Ilya's example of John Rutledge is bogus, and has been debunked, for example, here. Rutledge was a Supreme Court Justice prior to being nominated for Chief Justice, and he was going around making extremely politicized speeches against the Jay Treaty. Thus, the Senate rejected his nomination in part BECAUSE he wore ideology on his sleeve, and behaved in an injudicious manner. There were also mental health concerns, and indeed he attempted suicide shortly after his nomination was rejected.

Ilya's other point is also not well-founded. He says that the framers must have meant for the President and Senate to analyze a nominee's politics, or else the framers would not have given the jobs of nomination and confirmation to political actors. Quite the contrary, these jobs were given to political actors in part because the framers understood that the political actors would be jealous of their prerogatives, and would not confirm politicized nominees who would usurp the political role of the elected branches.
5.16.2007 2:52pm
David M. Nieporent (www):
Andrew, I can't open that page, but I don't understand (a) why you think that Rutledge being rejected for making politicized speeches "debunks" the example, and (b) it's Schumer's example, not Ilya's.
5.16.2007 4:49pm
JM Hanes (mail):
"On this issue (if on little else), I agree with Democratic Senator Charles Schumer"

LOL! I remember Schumer making the same point in an open hearing and thinking how refreshing! (Didn't realize that You Were There yourself, though!) Alas, having decided Schumer was a guy to watch, I also got the impression that the fresh-faced Senator from New York was promptly, and privately, taken to the woodshed by his political seniors. He never committed such frankness to the record again.

While a distinction between judicial ideology and political ideology would be well worth making in any discussion of confirmation standards, Schumer nails what really concerns me most:
Unfortunately, the taboo has led senators who oppose a nominee for ideological reasons to justify their opposition by finding nonideological factors, like small financial improprieties from long ago.
Of course, even Schumer is painting a pretty face on the malicious treatment of nominees which includes everything from fabricated charges of racism to outright personal & professional slander.

Political polarization is far less corrosive than the flagrant, fundamental hypocrisy at the very heart of a confirmation process where lives and reputations are repeatedly and indiscriminately savaged in service to the patent fiction of ideological neutrality.
5.16.2007 5:33pm
JM Hanes (mail):
Oops! Apologies for a spell of blogger confusion; apparently You Were Not There after all, EV was at the hearing I cited.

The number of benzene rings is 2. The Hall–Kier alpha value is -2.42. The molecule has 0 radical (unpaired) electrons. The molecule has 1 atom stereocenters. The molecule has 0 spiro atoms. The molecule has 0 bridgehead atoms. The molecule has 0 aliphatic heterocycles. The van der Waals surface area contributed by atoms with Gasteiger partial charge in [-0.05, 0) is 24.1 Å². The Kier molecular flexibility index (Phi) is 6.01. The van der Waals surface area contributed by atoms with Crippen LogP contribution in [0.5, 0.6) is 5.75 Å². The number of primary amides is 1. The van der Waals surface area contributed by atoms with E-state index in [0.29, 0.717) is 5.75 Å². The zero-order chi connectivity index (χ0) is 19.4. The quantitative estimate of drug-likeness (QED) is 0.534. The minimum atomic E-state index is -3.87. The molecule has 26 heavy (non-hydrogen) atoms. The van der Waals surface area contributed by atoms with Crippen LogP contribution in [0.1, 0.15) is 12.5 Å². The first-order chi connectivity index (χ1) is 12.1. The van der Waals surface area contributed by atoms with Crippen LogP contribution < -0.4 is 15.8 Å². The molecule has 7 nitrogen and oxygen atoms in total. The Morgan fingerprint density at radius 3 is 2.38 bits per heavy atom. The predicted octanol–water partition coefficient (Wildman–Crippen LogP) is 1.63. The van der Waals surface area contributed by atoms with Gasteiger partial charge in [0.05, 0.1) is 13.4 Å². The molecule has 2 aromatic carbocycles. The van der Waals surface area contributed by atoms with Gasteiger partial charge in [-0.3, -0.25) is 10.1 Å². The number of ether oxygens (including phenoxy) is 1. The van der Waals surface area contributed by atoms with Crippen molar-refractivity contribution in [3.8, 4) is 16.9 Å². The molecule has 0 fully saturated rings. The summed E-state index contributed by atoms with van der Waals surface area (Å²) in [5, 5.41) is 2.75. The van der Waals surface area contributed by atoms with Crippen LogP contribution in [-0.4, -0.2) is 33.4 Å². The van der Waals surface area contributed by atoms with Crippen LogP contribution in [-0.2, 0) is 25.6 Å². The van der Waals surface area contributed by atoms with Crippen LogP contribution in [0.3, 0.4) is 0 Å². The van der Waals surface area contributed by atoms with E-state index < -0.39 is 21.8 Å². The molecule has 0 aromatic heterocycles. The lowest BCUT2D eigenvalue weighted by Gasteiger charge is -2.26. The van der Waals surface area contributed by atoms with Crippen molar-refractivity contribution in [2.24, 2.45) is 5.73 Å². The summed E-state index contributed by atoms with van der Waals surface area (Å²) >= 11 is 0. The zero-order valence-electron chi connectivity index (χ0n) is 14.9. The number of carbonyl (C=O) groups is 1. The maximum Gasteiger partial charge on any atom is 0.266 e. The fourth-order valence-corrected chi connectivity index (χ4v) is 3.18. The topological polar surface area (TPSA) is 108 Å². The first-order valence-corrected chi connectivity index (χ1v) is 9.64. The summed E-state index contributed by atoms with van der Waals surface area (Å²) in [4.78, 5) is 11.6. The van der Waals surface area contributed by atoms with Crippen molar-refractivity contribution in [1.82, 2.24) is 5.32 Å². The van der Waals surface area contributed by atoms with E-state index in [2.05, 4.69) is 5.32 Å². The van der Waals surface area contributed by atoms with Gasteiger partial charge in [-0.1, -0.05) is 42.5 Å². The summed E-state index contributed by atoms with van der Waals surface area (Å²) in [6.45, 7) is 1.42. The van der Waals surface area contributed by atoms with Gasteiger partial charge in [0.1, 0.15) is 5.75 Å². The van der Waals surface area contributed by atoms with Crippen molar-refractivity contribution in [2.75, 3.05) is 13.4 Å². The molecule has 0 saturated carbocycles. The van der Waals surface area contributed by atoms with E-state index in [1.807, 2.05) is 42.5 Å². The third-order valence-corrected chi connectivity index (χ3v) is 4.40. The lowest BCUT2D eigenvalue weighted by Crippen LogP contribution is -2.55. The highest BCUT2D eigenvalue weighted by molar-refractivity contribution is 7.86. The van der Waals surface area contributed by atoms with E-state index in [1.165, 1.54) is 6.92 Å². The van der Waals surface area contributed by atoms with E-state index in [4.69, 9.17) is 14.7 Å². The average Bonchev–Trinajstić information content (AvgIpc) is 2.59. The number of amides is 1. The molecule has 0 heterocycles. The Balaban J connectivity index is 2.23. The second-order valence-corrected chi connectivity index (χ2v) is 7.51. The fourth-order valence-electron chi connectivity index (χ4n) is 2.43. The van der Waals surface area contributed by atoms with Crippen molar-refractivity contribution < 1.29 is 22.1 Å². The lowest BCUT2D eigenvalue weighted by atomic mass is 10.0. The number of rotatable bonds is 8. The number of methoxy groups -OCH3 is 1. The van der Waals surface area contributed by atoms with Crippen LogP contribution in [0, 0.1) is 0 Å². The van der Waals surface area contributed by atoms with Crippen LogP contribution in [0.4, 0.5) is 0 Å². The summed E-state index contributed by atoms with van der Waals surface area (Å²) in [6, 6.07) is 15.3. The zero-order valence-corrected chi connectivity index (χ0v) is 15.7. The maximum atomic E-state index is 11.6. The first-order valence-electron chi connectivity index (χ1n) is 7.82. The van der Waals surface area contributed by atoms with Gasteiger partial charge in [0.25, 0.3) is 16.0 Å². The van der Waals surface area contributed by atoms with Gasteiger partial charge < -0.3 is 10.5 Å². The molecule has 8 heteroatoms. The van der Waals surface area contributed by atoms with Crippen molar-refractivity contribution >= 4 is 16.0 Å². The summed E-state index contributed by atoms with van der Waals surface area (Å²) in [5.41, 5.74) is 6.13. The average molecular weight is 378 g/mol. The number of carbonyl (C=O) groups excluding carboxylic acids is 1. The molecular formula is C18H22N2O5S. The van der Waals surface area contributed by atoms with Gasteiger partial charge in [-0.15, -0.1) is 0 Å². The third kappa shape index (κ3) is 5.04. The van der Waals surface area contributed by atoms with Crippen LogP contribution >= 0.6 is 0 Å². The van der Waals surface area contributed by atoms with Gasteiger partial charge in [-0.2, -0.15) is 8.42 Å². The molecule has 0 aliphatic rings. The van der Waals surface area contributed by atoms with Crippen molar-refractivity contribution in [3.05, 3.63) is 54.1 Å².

5.16.2007 5:44pm
Andrew Hyman (mail) (www):
David, Professor Somin prefaced his Schumer quote by saying, "I agree with Democratic Senator Charles Schumer..." Therefore I think it's perfectly fair to infer that Professor Somin is joining Schumer in citing the Rutledge example.

Regarding Rutledge, check out this link to a report of the Congressional Research Service.

Rutledge became Chief Justice on July 1 of 1795, by recess appointment. Then, on July 16 of 1795, Rutledge gave a highly controversial speech denouncing the Jay Treaty with England. He reportedly said in the speech "that he had rather the President should die than sign that puerile instrument — and that he preferred war to an adoption of it." This is a sitting Chief Justice of the United States speaking. It was his non-judicial temperament, and his interference in political matters, that caused the Senate to reject his nomination on December 15, 1795.

Vice President John Adams wrote to Abigail Adams that the Senate's rejection of Rutledge "gave me pain for an old friend, though I could not but think he deserved it. Chief Justices must not ... inflame the popular discontents which are ill founded, nor propagate Disunion, Division, Contention and delusion among the people." Rutledge attempted suicide, shortly before resigning as Chief Justice on December 28 of 1795, thus lending credibility to earlier accusations that he was mentally imbalanced.

To use the Rutledge example as some sort of precedent for the Senate to take ideology into account is a huge mistake. A sitting Chief Justice simply has no business saying "that he had rather the President should die than sign that puerile instrument — and that he preferred war to an adoption of it."
5.16.2007 8:08pm
Lev:
]That said, those who oppose a nominee because of his or her ideology should do so explicitly, not behind dubious accusations of incompetence or ethical impropriety.

Sure, but most people deal with things while coming from the background and experiences they are most familiar with. Senators are not familiar with constitutional ideology, but they are very familiar with incompentence and ethical impropriety.
5.17.2007 12:55am